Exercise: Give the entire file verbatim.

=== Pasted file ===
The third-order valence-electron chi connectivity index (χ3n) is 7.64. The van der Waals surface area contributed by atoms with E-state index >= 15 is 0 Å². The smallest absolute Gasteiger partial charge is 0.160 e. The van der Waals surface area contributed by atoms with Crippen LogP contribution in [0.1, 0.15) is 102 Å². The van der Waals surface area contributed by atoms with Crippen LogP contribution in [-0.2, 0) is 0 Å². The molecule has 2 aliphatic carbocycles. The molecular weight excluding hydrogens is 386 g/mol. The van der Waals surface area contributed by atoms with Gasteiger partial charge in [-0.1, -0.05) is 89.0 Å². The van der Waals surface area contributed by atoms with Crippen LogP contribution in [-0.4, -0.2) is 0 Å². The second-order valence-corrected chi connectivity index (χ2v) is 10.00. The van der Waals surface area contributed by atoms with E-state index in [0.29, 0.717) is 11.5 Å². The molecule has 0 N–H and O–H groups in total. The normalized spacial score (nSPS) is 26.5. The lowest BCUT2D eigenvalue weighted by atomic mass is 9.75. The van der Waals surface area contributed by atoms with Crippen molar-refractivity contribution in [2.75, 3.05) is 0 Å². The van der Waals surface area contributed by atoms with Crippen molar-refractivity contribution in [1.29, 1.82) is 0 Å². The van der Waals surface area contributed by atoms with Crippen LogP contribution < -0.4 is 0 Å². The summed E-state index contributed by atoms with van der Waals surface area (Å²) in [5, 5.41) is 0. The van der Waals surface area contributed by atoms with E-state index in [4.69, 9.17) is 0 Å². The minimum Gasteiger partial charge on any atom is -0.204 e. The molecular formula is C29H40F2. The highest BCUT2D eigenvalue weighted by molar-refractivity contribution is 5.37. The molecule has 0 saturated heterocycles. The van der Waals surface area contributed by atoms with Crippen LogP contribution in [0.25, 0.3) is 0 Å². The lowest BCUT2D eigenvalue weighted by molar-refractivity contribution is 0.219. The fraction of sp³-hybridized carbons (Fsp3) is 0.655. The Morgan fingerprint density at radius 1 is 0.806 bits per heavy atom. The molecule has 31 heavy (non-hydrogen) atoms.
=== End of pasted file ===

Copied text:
The third-order valence-electron chi connectivity index (χ3n) is 7.64. The van der Waals surface area contributed by atoms with E-state index >= 15 is 0 Å². The smallest absolute Gasteiger partial charge is 0.160 e. The van der Waals surface area contributed by atoms with Crippen LogP contribution in [0.1, 0.15) is 102 Å². The van der Waals surface area contributed by atoms with Crippen LogP contribution in [-0.2, 0) is 0 Å². The molecule has 2 aliphatic carbocycles. The molecular weight excluding hydrogens is 386 g/mol. The van der Waals surface area contributed by atoms with Gasteiger partial charge in [-0.1, -0.05) is 89.0 Å². The van der Waals surface area contributed by atoms with Crippen LogP contribution in [-0.4, -0.2) is 0 Å². The second-order valence-corrected chi connectivity index (χ2v) is 10.00. The van der Waals surface area contributed by atoms with E-state index in [0.29, 0.717) is 11.5 Å². The molecule has 0 N–H and O–H groups in total. The normalized spacial score (nSPS) is 26.5. The lowest BCUT2D eigenvalue weighted by atomic mass is 9.75. The van der Waals surface area contributed by atoms with Crippen molar-refractivity contribution in [2.75, 3.05) is 0 Å². The van der Waals surface area contributed by atoms with Crippen molar-refractivity contribution in [1.29, 1.82) is 0 Å². The van der Waals surface area contributed by atoms with Crippen LogP contribution < -0.4 is 0 Å². The summed E-state index contributed by atoms with van der Waals surface area (Å²) in [5, 5.41) is 0. The van der Waals surface area contributed by atoms with E-state index in [4.69, 9.17) is 0 Å². The minimum Gasteiger partial charge on any atom is -0.204 e. The molecular formula is C29H40F2. The highest BCUT2D eigenvalue weighted by molar-refractivity contribution is 5.37. The molecule has 0 saturated heterocycles. The van der Waals surface area contributed by atoms with Crippen LogP contribution in [0.25, 0.3) is 0 Å². The lowest BCUT2D eigenvalue weighted by molar-refractivity contribution is 0.219. The fraction of sp³-hybridized carbons (Fsp3) is 0.655. The Morgan fingerprint density at radius 1 is 0.806 bits per heavy atom. The molecule has 31 heavy (non-hydrogen) atoms.